What was Jesus getting at here? I think He was teaching the disciples two things:

  1. You must trust God to provide for you, because you do not have enough resources on your own to take the Gospel to the whole world.
  2. The journey is going to be hard and dangers will come (note the sword that He mentions, which was often carried as a protection against robbers during travel!). If you have resources fit for the journey, take them with you.

One of the most encouraging things to me about Jesus and the early disciples is that they were financially poor. It means that anyone can serve God. Anyone can proclaim the Gospel. Anyone can make a difference. Jesus still trained the disciples, but the finances required to be trained were never an issue. They had Him, so in that sense their training was free.

I think a modern application of Jesus' statement to take our moneybags and knapsacks with us may be to work jobs that we are skilled in or to raise some measure of financial support for the journey ahead of time. We should also reasonably plan out how to make ends meet financially as we join Jesus in His mission. We should take leaps of faith in church planting intentionally and with prior preparation, planning, and prayer, but I think that expecting every church plant to have a $300,000 to $500,000 price tag is simply unreasonable and unsustainable.

So how do we get away from the thought that every new church is a half-million dollar project? How do we set better goals for the resources we really need to start churches that are faithful to Jesus? What do we really need to take with us?

A Brighter Future for Churches in the U.S.: A Lesson from the Early Methodists

If we put our trust in the idea that we are a priesthood of all believers in Christ, we do not need pastors to start new churches. To start a church, you only need a group of people who have surrendered to Jesus as Lord, and who are committed to living out the four marks of a church together (which my own denomination describes as follows): (1) the Word of God is preached in
its purity, (2) the sacraments are administered in their integrity, (3), scriptural discipline is
practiced, and (4) loving fellowship is maintained.[3]

What if new churches could start, and then pastors could be brought on board once there are enough people to actually support a pastor and the pastor's family? We have seen this happen before, and it worked.

In his book, The Forgotten Ways, Alan Hirsch mentions that Methodists went from being 2% of the U.S. population in 1776 to 35% of the U.S. population by 1850.[4] They did this by sending out normal people to start Methodist societies in frontier towns all over the place in hopes that churches would eventually start there. Sure enough, churches did start out of the societies - so many that circuit riders had to cover large distances to preach at three or four churches so that those congregations could hear the Bible preached!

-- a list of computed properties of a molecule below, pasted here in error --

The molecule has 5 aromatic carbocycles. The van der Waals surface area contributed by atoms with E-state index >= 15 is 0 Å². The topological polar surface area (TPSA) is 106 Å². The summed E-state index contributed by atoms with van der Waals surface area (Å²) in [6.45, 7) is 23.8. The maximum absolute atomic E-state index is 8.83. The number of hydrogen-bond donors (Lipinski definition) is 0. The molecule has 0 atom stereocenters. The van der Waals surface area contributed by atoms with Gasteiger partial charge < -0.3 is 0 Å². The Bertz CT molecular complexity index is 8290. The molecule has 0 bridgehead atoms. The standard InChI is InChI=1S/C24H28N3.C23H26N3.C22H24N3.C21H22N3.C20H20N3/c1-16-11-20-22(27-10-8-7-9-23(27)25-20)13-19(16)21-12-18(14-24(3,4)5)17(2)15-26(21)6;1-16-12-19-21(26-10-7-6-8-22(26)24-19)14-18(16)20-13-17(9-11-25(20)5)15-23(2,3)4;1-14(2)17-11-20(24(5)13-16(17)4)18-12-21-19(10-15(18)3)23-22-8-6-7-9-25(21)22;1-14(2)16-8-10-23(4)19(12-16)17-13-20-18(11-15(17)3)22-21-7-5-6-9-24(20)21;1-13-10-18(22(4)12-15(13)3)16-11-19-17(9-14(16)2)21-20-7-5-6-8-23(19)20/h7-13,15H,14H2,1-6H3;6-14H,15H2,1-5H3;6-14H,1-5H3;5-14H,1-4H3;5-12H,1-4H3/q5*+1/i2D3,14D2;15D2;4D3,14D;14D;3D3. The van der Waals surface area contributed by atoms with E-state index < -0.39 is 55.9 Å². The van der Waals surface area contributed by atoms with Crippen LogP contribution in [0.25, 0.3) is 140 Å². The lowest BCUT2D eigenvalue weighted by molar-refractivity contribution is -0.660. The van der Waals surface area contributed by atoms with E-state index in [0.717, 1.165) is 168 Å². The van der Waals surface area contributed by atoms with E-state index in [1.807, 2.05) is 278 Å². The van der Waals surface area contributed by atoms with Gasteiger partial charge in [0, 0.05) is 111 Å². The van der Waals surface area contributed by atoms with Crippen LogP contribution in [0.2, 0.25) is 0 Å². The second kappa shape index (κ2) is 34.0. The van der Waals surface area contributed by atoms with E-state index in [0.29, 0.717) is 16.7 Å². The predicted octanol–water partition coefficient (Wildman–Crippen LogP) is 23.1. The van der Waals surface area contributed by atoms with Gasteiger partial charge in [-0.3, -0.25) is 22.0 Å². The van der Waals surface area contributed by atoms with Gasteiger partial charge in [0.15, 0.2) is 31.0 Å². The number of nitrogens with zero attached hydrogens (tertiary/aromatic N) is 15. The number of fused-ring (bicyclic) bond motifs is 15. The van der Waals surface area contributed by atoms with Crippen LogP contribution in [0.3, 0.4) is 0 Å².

I think the brilliance of the early Methodists was that they understood Jesus' call to go, and they went in a way that matched the economics of the frontier and the early United States. It was sustainable. Admittedly, it was also chaotic and risky. Presbyterians, on the other hand, did not take many risks in this regard. They did not grow to become 35% of the U.S. population, or I would be writing about them instead of the Methodists.

One of the key differences was that you did not have to have four years of formal theological training to start a society, which was actually starting a church. I still think training is essential for people who desire to start new churches, but we need to make that training accessible to everyday people.

So what happens if normal people take up Jesus' call to go everywhere? What happens when every apartment complex in a city becomes a potential church plant? I think it will be a new day for God's Church in the U.S.A. --especially in cities.

The chaotic, rapid multiplication and growth of God's Kingdom is built into the Church by God Himself. It is like mustard that grows into a tree over everything else in the garden. It is like a pinch of yeast that leavens ten gallons of dough and can make enough bread to feed 100 people. It is like buried treasure that someone will sell all they have to obtain it.

May we believe that Jesus is that good, and that His Kingdom is that powerful! May we train and send God's people to plant churches again!

May God's Kingdom grow like kudzu.

  1. Ronsvalle, John L., Sylvia Ronsvalle, The State of Church Giving through 2013: Crisis or Potential?. Champagne, Il., empty tomb, inc.: 2015. 63-64. Note that data for a given fiscal year is released roughly two years after the end of the fiscal year in review due to time spent on data aggregation and analysis. ↩︎

  2. U.S. Census Bureau, "Median Household Income in the United States", Sept. 14, 2017, accessed on 06/16/2019 at 10:00am ↩︎

  3. Evangelical Presbyterian Church, Book of Order, 2016-2017 edition, "Essentials of our Faith". iii. ↩︎

  4. Hirsch, Alan. The Forgotten Ways: Reactivating Apostolic Movements, Second Edition, Introduction. Grand Rapids, Brazos Press: 2016. 6. ↩︎